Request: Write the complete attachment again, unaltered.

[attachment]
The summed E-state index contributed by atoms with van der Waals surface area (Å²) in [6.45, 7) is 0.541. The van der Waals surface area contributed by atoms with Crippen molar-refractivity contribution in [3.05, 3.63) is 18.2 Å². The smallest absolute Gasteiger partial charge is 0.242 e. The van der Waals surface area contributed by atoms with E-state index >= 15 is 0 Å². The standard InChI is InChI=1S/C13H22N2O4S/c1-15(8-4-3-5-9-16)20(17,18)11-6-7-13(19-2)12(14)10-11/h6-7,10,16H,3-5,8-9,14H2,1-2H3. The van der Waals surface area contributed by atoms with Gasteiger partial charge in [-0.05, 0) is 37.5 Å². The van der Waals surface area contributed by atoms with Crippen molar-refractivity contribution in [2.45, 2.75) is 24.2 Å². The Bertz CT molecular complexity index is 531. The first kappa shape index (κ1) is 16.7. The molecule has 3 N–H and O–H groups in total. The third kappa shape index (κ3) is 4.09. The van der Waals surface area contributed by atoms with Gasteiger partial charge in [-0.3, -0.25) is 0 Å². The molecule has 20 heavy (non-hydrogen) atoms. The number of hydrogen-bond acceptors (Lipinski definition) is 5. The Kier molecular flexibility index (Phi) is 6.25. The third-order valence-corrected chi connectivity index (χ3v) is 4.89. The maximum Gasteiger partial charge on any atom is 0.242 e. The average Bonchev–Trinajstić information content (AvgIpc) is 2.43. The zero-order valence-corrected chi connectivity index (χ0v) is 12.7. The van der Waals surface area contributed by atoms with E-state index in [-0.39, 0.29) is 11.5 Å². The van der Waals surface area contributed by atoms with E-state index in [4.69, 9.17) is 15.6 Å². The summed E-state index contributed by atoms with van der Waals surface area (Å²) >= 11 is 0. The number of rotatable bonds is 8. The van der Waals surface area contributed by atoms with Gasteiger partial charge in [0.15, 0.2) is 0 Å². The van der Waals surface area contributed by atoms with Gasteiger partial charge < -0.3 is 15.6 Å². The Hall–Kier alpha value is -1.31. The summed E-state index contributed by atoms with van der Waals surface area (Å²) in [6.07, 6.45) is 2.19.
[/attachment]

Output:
The summed E-state index contributed by atoms with van der Waals surface area (Å²) in [6.45, 7) is 0.541. The van der Waals surface area contributed by atoms with Crippen molar-refractivity contribution in [3.05, 3.63) is 18.2 Å². The smallest absolute Gasteiger partial charge is 0.242 e. The van der Waals surface area contributed by atoms with E-state index >= 15 is 0 Å². The standard InChI is InChI=1S/C13H22N2O4S/c1-15(8-4-3-5-9-16)20(17,18)11-6-7-13(19-2)12(14)10-11/h6-7,10,16H,3-5,8-9,14H2,1-2H3. The van der Waals surface area contributed by atoms with Gasteiger partial charge in [-0.05, 0) is 37.5 Å². The van der Waals surface area contributed by atoms with Crippen molar-refractivity contribution in [2.45, 2.75) is 24.2 Å². The Bertz CT molecular complexity index is 531. The first kappa shape index (κ1) is 16.7. The molecule has 3 N–H and O–H groups in total. The third kappa shape index (κ3) is 4.09. The van der Waals surface area contributed by atoms with Gasteiger partial charge in [-0.3, -0.25) is 0 Å². The molecule has 20 heavy (non-hydrogen) atoms. The number of hydrogen-bond acceptors (Lipinski definition) is 5. The Kier molecular flexibility index (Phi) is 6.25. The third-order valence-corrected chi connectivity index (χ3v) is 4.89. The maximum Gasteiger partial charge on any atom is 0.242 e. The average Bonchev–Trinajstić information content (AvgIpc) is 2.43. The zero-order valence-corrected chi connectivity index (χ0v) is 12.7. The van der Waals surface area contributed by atoms with E-state index in [-0.39, 0.29) is 11.5 Å². The van der Waals surface area contributed by atoms with E-state index in [4.69, 9.17) is 15.6 Å². The summed E-state index contributed by atoms with van der Waals surface area (Å²) >= 11 is 0. The number of rotatable bonds is 8. The van der Waals surface area contributed by atoms with Gasteiger partial charge in [0.15, 0.2) is 0 Å². The van der Waals surface area contributed by atoms with Gasteiger partial charge < -0.3 is 15.6 Å². The Hall–Kier alpha value is -1.31. The summed E-state index contributed by atoms with van der Waals surface area (Å²) in [6.07, 6.45) is 2.19.